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Stock Market’s Relentless Slide Sets Stage For Sudden Plummet

There have been plenty of things to worry about as this stock market downtrend progressed. However, those concerns didn’t include individual investors’ attitudes. The speculative chase of easy money, borne of the extreme days in early 2021, buoyed stock investors’ optimism.

Now the hopeful enthusiasm is evaporating. Bullish readings are falling as bearish ones rise. That accelerating shift removes the last prop in the already weak stock market.

From the Investors Intelligence US Advisors Sentiment Survey:

  • Feb. 15 – bulls = 33.7%, bears = 27.9%
  • Feb. 22 – bulls = 32.2%, bears = 31.0%
  • Mar. 1 – bulls = 29.9%, bears = 34.5%

Why aren’t those readings a contrarian sign that this is a good time to buy?

Because attitudes are not low “enough.” How to judge where the downtrend will stop? When investors truly flip, and bearishness rules.

Where will the market be then?

Low enough (and dramatic enough) to create investor pessimism. With the downtrend in place and attitudes now shifting significantly, it could be soon – or it could take time to wash out the stubborn remnants of 2021’s popular stocks and stock investing themes.

When you said attitudes were the last prop, what did you mean?

The stock market’s relentless downtrend has pushed it and a multitude of individual stocks through key support levels: moving averages, percentage-down barriers, and price barriers based on previous stock/index behavior.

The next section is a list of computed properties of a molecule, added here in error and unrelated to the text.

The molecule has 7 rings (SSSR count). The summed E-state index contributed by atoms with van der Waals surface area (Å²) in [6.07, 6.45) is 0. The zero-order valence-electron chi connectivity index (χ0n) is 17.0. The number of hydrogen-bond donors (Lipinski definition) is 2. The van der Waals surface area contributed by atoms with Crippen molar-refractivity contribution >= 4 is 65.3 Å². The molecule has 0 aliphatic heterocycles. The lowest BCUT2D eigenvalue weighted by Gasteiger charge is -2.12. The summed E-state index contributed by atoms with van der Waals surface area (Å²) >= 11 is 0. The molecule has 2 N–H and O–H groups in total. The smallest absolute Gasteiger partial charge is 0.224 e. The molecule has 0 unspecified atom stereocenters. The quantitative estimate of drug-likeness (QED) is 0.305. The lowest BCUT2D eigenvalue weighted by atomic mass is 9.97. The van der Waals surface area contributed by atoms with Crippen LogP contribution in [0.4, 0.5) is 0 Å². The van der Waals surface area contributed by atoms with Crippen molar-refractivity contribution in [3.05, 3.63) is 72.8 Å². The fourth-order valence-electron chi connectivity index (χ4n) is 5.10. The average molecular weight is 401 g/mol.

Moreover, the downtrend has been one of sharp declines interrupted by short-lived, smaller rises. Additionally, the tendency has been for positive fundamental rises (e.g., good earnings reports) to reverse quickly. Those moves have produced a classic downtrend pattern of “lower-highs and lower-lows.”

Added to that ugly performance picture are the serious fundamental concerns with uncertain effects and outcomes: rising inflation, rising interest rates and Russia.

A bearish indicator caused by something missing

Those numerous articles talking about what a particular hedge fund had bought are fewer now. Why? Probably because the funds are actively selling and shorting. Not until they have completed making those transactions might they be willing to talk about it – or not.

The bottom line: Wait to buy until you don’t want to buy

Buying at the bottom of a major drop means going against your emotions. At that time, all investors (including professionals) feel they should wait – that surely the market has one more, sharp drop coming. (For more, see my February 23 article, “Stock Market Selloff Looks Unfinished, And That’s Promising”)

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